Keeping a commitment made in the aftermath of the Sandy Hook Elementary School murders last December, President Barack Obama launched a national mental health dialogue at the White House Monday aimed at increasing understanding and awareness of mental health, and Connecticut organizations are involved in the efforts from the outset.
Among the initiatives announced during the day-long conference was a new national website, www.mentalhealth.gov, and a series of public meetings to be held around the country under the “Creating Community Solutions” rubric. Two of those community conversations will be in Connecticut – in Hartford and Norwalk – and one of the six national organizations coordinating the initiative has its headquarters in East Hartford.
The Center for Civic Engagement at the Hartford Public Library will organize the Hartford event as part of the National Dialogue on Mental Health. In response to unprecedented need for civic engagement, Hartford Public Library created the Center for Civic Engagement (CCE). The CCE aims to create a community change process, foster development of a community vision, contribute to a stronger, more successful community, and establish a civic engagement model.
The dialogue in Norwalk will be co-sponsored by the Fairfield County Community Foundation and the Southwest Regional Mental Health Board. The Fairfield County Community Foundation promotes philanthropy to build and sustain a vital and prosperous community where all have the opportunity to participate and thrive. The Southwest Regional Mental Health Board is dedicated to ensure a quality system of comprehensive, recovery oriented mental health and addiction services that enhances the quality of life and well being of all residents of Southwest Connecticut.
The Creating Community Solutions initiative will allow participants to learn about mental health issues - from each other and from research - and to develop plans to improve mental health in their own communities, according to officials. The national dialogue is to include young people who have experienced mental health problems, members of the faith community, foundations, and school and business leaders.
Among the six national “deliberative democracy” organizations involved in developing the Creating Community Solutions program is East Hartford-based Everyday Democracy, according to federal officials. Everyday Democracy helps people organize, have dialogues, and take action on issues they care about, so that they can create communities that work for everyone. Its ultimate goal is to contribute to the creation of a strong, equitable democracy that values everyone's voice and participation. Details about Everyday Democracy's role in the initiative and how partner communities and organizations can get involved will be available on the organization’s website in the coming days.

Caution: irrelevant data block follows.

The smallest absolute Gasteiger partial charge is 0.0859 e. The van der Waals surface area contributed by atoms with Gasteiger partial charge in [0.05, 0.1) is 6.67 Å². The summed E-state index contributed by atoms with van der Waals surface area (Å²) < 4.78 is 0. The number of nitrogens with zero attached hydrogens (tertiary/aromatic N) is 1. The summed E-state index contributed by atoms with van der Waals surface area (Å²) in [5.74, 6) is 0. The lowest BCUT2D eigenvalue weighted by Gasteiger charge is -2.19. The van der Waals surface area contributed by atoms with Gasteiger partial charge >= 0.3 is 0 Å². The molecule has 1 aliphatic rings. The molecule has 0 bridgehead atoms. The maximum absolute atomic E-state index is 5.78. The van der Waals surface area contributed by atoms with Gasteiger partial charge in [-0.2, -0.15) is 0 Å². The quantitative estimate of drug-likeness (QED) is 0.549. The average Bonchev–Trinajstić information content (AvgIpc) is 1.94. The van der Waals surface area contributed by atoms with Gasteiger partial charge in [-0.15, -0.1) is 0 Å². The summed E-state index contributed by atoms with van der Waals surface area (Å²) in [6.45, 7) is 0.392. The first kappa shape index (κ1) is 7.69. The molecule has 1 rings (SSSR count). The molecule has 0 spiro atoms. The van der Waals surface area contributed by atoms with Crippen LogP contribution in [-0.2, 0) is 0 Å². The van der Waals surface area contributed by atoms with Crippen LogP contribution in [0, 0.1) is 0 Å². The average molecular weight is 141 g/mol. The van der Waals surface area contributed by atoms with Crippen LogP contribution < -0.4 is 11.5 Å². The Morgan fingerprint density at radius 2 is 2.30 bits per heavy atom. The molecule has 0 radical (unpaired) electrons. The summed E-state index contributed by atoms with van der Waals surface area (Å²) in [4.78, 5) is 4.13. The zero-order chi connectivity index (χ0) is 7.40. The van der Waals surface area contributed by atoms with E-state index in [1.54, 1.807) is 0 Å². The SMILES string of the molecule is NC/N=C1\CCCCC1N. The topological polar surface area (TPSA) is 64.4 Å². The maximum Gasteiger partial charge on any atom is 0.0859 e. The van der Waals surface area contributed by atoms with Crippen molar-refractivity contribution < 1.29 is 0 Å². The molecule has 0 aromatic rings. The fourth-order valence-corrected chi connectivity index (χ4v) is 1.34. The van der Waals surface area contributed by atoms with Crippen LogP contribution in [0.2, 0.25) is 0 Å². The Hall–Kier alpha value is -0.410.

Details regarding the date, location and registration information for the Hartford and Norwalk sessions will be available on a new website, at www.creatingcommunitysolutions.org. The site is part of the national mental health website, which was created by the U.S. Department of Health and Human Services. Thus far, community dialogues have been scheduled in New Mexico, California, Alabama, and Arizona, and an additional 29 sites – including the two in Connecticut – are making plans. A Facebook page, https://www.facebook.com/CreatingCommunitySolutions, has also been launched.
Materials to support the conversations are being developed and will shortly be available for download, including an Information Brief, Organizing Guide and Discussion Guide. In addition to Everyday Democracy, the organizations working together to design and implement Creating Community Solutions are America Speaks, Deliberative Democracy Consortium, National Issues Forums, the National Coalition for Dialogue & Deliberation, and the National Institute for Civil Discourse.
In addition, a number of national associations are asking their members or affiliates to organize local events. These groups include the United Way, American Bar Association, National League of Cities, YWCA, National School Public Relations Association, 4-H, Grassroots Grantmakers, Alliance for Children and Families, National Physicians Alliance, Association for Rural and Small Libraries, and the International Association for Public Participation, among others.